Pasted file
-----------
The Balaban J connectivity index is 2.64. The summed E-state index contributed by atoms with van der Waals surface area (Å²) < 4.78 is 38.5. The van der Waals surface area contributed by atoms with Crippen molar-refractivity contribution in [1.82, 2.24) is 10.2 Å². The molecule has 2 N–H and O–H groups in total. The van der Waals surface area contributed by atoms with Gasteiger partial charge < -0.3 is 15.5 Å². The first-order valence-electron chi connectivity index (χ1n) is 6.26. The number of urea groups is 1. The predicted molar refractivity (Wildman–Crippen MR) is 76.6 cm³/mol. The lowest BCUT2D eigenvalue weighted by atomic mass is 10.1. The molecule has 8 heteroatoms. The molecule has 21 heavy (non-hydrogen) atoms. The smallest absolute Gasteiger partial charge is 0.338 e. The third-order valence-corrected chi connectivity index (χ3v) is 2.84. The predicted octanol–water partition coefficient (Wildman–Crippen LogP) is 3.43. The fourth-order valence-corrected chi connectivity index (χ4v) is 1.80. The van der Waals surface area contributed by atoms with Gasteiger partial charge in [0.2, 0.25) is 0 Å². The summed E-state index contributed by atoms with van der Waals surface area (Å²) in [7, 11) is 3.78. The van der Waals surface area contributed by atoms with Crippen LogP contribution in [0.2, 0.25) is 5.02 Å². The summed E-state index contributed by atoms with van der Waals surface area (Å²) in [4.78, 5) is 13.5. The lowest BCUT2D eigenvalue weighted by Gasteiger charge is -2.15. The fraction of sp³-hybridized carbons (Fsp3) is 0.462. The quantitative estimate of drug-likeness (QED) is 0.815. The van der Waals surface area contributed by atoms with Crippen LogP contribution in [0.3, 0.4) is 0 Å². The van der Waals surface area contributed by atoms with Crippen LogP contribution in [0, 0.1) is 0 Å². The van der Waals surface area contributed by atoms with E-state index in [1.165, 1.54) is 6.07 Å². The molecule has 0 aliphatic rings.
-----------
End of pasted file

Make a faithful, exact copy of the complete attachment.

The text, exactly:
The Balaban J connectivity index is 2.64. The summed E-state index contributed by atoms with van der Waals surface area (Å²) < 4.78 is 38.5. The van der Waals surface area contributed by atoms with Crippen molar-refractivity contribution in [1.82, 2.24) is 10.2 Å². The molecule has 2 N–H and O–H groups in total. The van der Waals surface area contributed by atoms with Gasteiger partial charge < -0.3 is 15.5 Å². The first-order valence-electron chi connectivity index (χ1n) is 6.26. The number of urea groups is 1. The predicted molar refractivity (Wildman–Crippen MR) is 76.6 cm³/mol. The lowest BCUT2D eigenvalue weighted by atomic mass is 10.1. The molecule has 8 heteroatoms. The molecule has 21 heavy (non-hydrogen) atoms. The smallest absolute Gasteiger partial charge is 0.338 e. The third-order valence-corrected chi connectivity index (χ3v) is 2.84. The predicted octanol–water partition coefficient (Wildman–Crippen LogP) is 3.43. The fourth-order valence-corrected chi connectivity index (χ4v) is 1.80. The van der Waals surface area contributed by atoms with Gasteiger partial charge in [0.2, 0.25) is 0 Å². The summed E-state index contributed by atoms with van der Waals surface area (Å²) in [7, 11) is 3.78. The van der Waals surface area contributed by atoms with Crippen LogP contribution in [0.2, 0.25) is 5.02 Å². The summed E-state index contributed by atoms with van der Waals surface area (Å²) in [4.78, 5) is 13.5. The lowest BCUT2D eigenvalue weighted by Gasteiger charge is -2.15. The fraction of sp³-hybridized carbons (Fsp3) is 0.462. The quantitative estimate of drug-likeness (QED) is 0.815. The van der Waals surface area contributed by atoms with Crippen LogP contribution in [0.3, 0.4) is 0 Å². The van der Waals surface area contributed by atoms with Crippen LogP contribution in [0, 0.1) is 0 Å². The van der Waals surface area contributed by atoms with E-state index in [1.165, 1.54) is 6.07 Å². The molecule has 0 aliphatic rings.